There are 165 people in Daghestan who suffer from rare genetic diseases; more than half of them are children. Patients complain of a lack of assistance from the state. [Read more…]
Families and businesses are facing imminent eviction to make way for renovations. Despite plans to begin the work in March, residents and business owners are yet to receive details from the city, throwing their futures into uncertainty and chaos.
Dredging works in the River Nalchik floodplain are allowing private entrepreneurs to unlawfully appropriate lands in the river’s ‘protective zone’, and are destroying the valley’s ecosystem.
Giorgi Tomadze, a fourth year student at Tbilisi State University, has just been conscripted by the Ministry of Corrections. He finds the idea of military service honourable, but only in theory. In practice, he is not looking forward to working ‘as a prison guard for a whole year with only a 10-day training course during which he will fire six bullets’ — enough to ‘qualify’ him as a marksman and a warden.
A public council to socialise the families of slain militants and local security forces has been created in Ingushetia. The organisation will provide psychological and practical support, including help in finding employment.
The imbroglio over the alleged attempted poisoning of a ‘high-ranking priest’ shows no signs of fading away. The Prosecutor’s Office of Georgia has promised to disclose further details, but questions remain about what is going on in the Georgian Patriarchate, one of the most influential institutions in the country. Given the furor surrounding the murder attempt, covert clashes between Georgian Orthodox clerics have begun to leave the shadows.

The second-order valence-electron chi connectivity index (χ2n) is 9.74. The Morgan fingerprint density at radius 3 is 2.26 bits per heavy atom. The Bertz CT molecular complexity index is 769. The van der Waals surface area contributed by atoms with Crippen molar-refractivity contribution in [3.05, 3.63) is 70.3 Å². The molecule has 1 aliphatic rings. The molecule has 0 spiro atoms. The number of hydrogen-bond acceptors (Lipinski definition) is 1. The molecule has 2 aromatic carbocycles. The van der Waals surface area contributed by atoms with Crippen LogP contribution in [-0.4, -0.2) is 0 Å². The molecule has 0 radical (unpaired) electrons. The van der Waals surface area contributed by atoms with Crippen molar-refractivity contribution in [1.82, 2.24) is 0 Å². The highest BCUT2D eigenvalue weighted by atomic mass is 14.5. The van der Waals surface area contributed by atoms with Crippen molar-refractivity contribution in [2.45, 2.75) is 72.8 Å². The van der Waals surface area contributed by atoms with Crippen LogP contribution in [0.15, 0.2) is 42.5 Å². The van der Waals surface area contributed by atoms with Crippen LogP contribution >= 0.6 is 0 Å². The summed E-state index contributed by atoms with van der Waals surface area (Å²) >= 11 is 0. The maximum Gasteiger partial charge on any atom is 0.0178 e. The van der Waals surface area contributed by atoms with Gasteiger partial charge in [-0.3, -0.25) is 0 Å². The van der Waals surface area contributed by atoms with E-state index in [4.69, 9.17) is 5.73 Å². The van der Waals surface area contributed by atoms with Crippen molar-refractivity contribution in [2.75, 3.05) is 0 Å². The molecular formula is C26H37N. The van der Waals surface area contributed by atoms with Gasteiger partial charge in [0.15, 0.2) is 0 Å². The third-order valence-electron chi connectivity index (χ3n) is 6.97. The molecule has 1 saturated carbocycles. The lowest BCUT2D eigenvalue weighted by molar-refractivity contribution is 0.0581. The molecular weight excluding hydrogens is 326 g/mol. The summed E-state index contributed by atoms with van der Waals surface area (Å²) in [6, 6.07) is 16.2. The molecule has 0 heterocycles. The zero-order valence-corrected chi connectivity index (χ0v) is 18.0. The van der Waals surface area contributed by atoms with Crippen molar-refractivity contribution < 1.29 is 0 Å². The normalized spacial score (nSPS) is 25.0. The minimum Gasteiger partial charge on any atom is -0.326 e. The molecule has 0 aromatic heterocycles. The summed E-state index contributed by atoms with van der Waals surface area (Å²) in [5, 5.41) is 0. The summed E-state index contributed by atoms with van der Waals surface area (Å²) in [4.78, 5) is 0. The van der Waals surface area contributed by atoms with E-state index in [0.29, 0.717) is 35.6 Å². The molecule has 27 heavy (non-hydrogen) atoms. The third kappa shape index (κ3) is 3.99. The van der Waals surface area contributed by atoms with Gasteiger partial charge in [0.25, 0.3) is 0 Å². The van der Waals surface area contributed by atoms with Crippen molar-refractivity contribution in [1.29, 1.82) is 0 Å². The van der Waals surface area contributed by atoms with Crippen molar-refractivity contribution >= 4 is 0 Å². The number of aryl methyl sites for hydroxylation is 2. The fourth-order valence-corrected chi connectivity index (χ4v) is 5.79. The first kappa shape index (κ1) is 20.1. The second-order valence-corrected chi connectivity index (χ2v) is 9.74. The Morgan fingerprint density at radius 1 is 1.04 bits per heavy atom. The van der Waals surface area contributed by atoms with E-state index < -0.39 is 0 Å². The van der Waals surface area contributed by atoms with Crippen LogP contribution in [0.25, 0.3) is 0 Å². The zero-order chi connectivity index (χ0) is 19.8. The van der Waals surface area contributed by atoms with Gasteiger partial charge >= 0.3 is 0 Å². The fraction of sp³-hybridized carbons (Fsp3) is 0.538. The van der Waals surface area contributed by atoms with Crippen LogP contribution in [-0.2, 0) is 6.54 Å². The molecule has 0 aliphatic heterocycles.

For two weeks, Daghestan has been in uproar over teenage ‘death games’. As Daghestan’s law enforcement agencies are denying information about children’s involvement in the games, local schools and psychologists have been taking action. OC Media tried to find out how popular ‘death games’ are in Daghestan.
The twenty-third of February 2017 marks 73 years since the mass deportation of Chechens and Ingush from their homelands to Central Asia. Stalin’s Soviet Union ordered the deportation in the winter of 1944, following which, the Chechen–Ingush Oblast was fully abolished. Every year, Chechens ask why it had to happen. The question has remained unanswered.
Officials in Kabardino-Balkaria are using a complex, illegal scheme to seize agricultural land from local farmers. These powerful and connected people are lining their own pockets, and in the process depriving farmers of their basic means of making a living.
The protracted legal proceedings surrounding the case of Elizaveta Aliyeva’s kidnapping are nearing their completion. The prosecution has requested six years in a maximum-security prison for the defendant. Daptar revisited the story to report on the trial.